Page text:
Gripe water: Does your baby need it?

By CANDIECE KNIGHT

Wednesday, November 21, 2018

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COLIC is a condition that is experienced by some babies, especially those between three weeks and six months old. It causes them to cry uncontrollably for no apparent reason, for hours at a time. Though scientists are still not sure what exactly causes babies to be colicky, many mothers conclude that it is because of an upset stomach. In fact, if you ask the average Jamaican what colic is, they will tell you that it is a stomach illness or indigestion.

Based on this assumption, many Jamaican parents (and others around the world) have taken to feeding babies a mixture called gripe water when they start crying incessantly. It is believed that its ingredients, which usually include sugar, alcohol, sodium bicarbonate (baking soda) and plant extracts, will help to soothe the baby's stomach.

But how safe is it to give gripe water to young babies, especially those under six months old who should be on a strict milk diet?

Nutrition advisor Janique Watts advises that it is not safe to give this substance to newborns at all.

“It is not recommended to give babies younger than a month this treatment for colic as the baby's digestive system is still developing and highly sensitive,” she said.

“Due to their underdeveloped immune and digestive systems, the introduction of this mixture can cause disruption in the normal balance of healthy gut bacteria and pH, leading to side effects.”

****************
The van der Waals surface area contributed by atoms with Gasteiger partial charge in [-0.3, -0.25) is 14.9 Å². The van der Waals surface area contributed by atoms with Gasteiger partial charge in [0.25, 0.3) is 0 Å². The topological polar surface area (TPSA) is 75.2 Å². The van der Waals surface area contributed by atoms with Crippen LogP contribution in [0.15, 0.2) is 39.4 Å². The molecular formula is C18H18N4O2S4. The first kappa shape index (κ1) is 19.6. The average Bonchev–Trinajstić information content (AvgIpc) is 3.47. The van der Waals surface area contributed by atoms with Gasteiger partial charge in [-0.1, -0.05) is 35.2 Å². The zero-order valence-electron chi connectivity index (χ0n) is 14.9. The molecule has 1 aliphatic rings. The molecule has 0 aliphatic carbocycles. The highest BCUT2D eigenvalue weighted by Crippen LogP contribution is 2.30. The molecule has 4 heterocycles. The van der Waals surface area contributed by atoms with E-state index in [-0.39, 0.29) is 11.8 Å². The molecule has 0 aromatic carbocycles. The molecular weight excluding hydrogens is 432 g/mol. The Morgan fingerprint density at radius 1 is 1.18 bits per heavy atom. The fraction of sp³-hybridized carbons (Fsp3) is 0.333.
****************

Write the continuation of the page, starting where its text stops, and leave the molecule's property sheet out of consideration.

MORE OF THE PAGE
She also noted some of the effects of some of the most common ingredients in gripe water on babies.

“Alcohol can have diverse effects on the development of the nervous system of a baby if ingested, which can lead to possible long-term cognitive defects. Confusion, choking due to temporary impaired swallowing, vomiting and seizures are a few of the side effects of alcohol consumption.”

Sugar is another popular ingredient found in gripe water.

“Excessive sugar consumption can lead to a baby developing bad eating habits that can then lead to becoming overweight. This can also lead to rotting of the child's teeth when they appear,” she warned.

She was quick to point out, however, that the dosage of these ingredients in gripe water is low, and not likely to cause the most adverse reactions.

“However, the misuse of any type of medication can lead to impaired health and side effects. Also, it is recommended that babies should be exclusively breastfeeding from zero to six months.”

Sodium bicarbonate (baking soda) is sometimes used as an antacid in adults, and so some manufacturers include it in their gripe water.

“It is not safe to give this to babies as it lowers the blood pH, making it alkaline. This state of alkalosis can worsen the symptoms of colic and in rare cases can lead to possible muscle spasms and seizures,” Watts said.

Gripe mixtures may also contain ingredients such as perppermint, gluten, dairy products and parabens, which may cause allergic reactions, Watts said.

“Peppermint can lead to increased reflux action for the baby, which will add to the discomfort of the colic. The other ingredients may lead to allergic reactions which manifest as rashes, swellings, etc, and could be fatal if not treated immediately.”

To date, there is no evidence that shows that gripe water has ever helped colic in the first place.

Watts cited a study done by Jain et al (2015) that compared babies who received gripe water for their colic and those who didn't.

“No significant evidence was found that it was helpful. On the contrary, gripe water proved to increase gastric problems like constipation and vomiting,” she said.

So what can you do, then, to help a baby with an upset stomach?

“Mothers are advised to avoid eating certain foods,” she said. “Foods like cabbage, caffeine and dairy products can pass through breast milk and increase the likelihood of the baby developing colic. Alternative treatments include sitting the baby upright whilst rubbing the back gently, swaddling the baby in a warm cloth to offer comfort, and preventing the baby from swallowing air during feeding times by ensuring a tight latch/suction is created around the areola of the breast.”

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